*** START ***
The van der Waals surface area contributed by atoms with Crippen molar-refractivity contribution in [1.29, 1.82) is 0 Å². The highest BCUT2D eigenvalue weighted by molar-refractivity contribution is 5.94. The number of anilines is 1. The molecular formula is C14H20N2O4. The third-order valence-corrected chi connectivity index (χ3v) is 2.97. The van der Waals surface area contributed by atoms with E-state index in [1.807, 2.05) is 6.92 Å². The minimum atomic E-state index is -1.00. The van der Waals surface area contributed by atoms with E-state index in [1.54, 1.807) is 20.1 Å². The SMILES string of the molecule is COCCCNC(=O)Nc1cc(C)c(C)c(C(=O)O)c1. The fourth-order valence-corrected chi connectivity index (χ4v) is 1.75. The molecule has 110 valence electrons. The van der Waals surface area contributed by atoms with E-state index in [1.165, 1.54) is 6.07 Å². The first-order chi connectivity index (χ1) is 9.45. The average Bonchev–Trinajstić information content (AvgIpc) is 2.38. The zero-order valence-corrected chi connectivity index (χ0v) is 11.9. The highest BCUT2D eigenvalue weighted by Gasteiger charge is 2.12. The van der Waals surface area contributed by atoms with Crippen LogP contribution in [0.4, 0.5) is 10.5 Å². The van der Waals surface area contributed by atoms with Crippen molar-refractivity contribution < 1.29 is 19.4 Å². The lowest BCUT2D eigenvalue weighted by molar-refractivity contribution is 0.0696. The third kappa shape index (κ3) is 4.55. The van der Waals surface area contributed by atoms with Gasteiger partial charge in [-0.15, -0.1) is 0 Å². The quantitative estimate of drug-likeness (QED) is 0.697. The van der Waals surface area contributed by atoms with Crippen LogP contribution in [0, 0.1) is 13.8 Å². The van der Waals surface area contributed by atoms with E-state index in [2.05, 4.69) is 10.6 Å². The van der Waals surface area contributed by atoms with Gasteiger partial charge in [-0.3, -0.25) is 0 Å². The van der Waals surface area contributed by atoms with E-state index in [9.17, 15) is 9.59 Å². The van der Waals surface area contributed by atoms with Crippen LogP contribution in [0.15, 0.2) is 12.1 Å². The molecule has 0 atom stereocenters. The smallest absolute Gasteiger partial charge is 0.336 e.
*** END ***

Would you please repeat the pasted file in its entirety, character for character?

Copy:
The van der Waals surface area contributed by atoms with Crippen molar-refractivity contribution in [1.29, 1.82) is 0 Å². The highest BCUT2D eigenvalue weighted by molar-refractivity contribution is 5.94. The number of anilines is 1. The molecular formula is C14H20N2O4. The third-order valence-corrected chi connectivity index (χ3v) is 2.97. The van der Waals surface area contributed by atoms with E-state index in [1.807, 2.05) is 6.92 Å². The minimum atomic E-state index is -1.00. The van der Waals surface area contributed by atoms with E-state index in [1.54, 1.807) is 20.1 Å². The SMILES string of the molecule is COCCCNC(=O)Nc1cc(C)c(C)c(C(=O)O)c1. The fourth-order valence-corrected chi connectivity index (χ4v) is 1.75. The molecule has 110 valence electrons. The van der Waals surface area contributed by atoms with E-state index in [1.165, 1.54) is 6.07 Å². The first-order chi connectivity index (χ1) is 9.45. The average Bonchev–Trinajstić information content (AvgIpc) is 2.38. The zero-order valence-corrected chi connectivity index (χ0v) is 11.9. The highest BCUT2D eigenvalue weighted by Gasteiger charge is 2.12. The van der Waals surface area contributed by atoms with Crippen LogP contribution in [0.4, 0.5) is 10.5 Å². The van der Waals surface area contributed by atoms with Crippen molar-refractivity contribution < 1.29 is 19.4 Å². The lowest BCUT2D eigenvalue weighted by molar-refractivity contribution is 0.0696. The third kappa shape index (κ3) is 4.55. The van der Waals surface area contributed by atoms with Gasteiger partial charge in [-0.15, -0.1) is 0 Å². The quantitative estimate of drug-likeness (QED) is 0.697. The van der Waals surface area contributed by atoms with Crippen LogP contribution in [0, 0.1) is 13.8 Å². The van der Waals surface area contributed by atoms with E-state index in [2.05, 4.69) is 10.6 Å². The van der Waals surface area contributed by atoms with Gasteiger partial charge in [-0.3, -0.25) is 0 Å². The van der Waals surface area contributed by atoms with E-state index in [9.17, 15) is 9.59 Å². The van der Waals surface area contributed by atoms with Crippen LogP contribution in [0.15, 0.2) is 12.1 Å². The molecule has 0 atom stereocenters. The smallest absolute Gasteiger partial charge is 0.336 e.